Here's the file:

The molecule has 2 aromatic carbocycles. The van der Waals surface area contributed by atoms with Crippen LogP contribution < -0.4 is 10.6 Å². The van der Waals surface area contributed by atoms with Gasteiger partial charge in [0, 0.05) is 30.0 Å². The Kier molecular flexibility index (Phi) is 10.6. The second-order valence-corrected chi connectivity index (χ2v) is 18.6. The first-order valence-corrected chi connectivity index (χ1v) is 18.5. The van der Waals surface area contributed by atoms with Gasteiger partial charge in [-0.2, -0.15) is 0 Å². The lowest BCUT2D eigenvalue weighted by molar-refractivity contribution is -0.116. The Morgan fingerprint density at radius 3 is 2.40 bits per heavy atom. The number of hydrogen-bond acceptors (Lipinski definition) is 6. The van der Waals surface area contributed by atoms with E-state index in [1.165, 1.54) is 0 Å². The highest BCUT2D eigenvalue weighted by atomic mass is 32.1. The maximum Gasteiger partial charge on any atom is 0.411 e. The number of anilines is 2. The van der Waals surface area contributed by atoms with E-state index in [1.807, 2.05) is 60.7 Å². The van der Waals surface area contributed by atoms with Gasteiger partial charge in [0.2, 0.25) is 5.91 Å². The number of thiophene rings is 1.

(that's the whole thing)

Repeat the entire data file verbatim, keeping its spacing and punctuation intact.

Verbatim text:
The molecule has 2 aromatic carbocycles. The van der Waals surface area contributed by atoms with Crippen LogP contribution < -0.4 is 10.6 Å². The van der Waals surface area contributed by atoms with Gasteiger partial charge in [0, 0.05) is 30.0 Å². The Kier molecular flexibility index (Phi) is 10.6. The second-order valence-corrected chi connectivity index (χ2v) is 18.6. The first-order valence-corrected chi connectivity index (χ1v) is 18.5. The van der Waals surface area contributed by atoms with Gasteiger partial charge in [-0.2, -0.15) is 0 Å². The lowest BCUT2D eigenvalue weighted by molar-refractivity contribution is -0.116. The Morgan fingerprint density at radius 3 is 2.40 bits per heavy atom. The number of hydrogen-bond acceptors (Lipinski definition) is 6. The van der Waals surface area contributed by atoms with E-state index in [1.165, 1.54) is 0 Å². The highest BCUT2D eigenvalue weighted by atomic mass is 32.1. The maximum Gasteiger partial charge on any atom is 0.411 e. The number of anilines is 2. The van der Waals surface area contributed by atoms with E-state index in [1.807, 2.05) is 60.7 Å². The van der Waals surface area contributed by atoms with Gasteiger partial charge in [0.2, 0.25) is 5.91 Å². The number of thiophene rings is 1.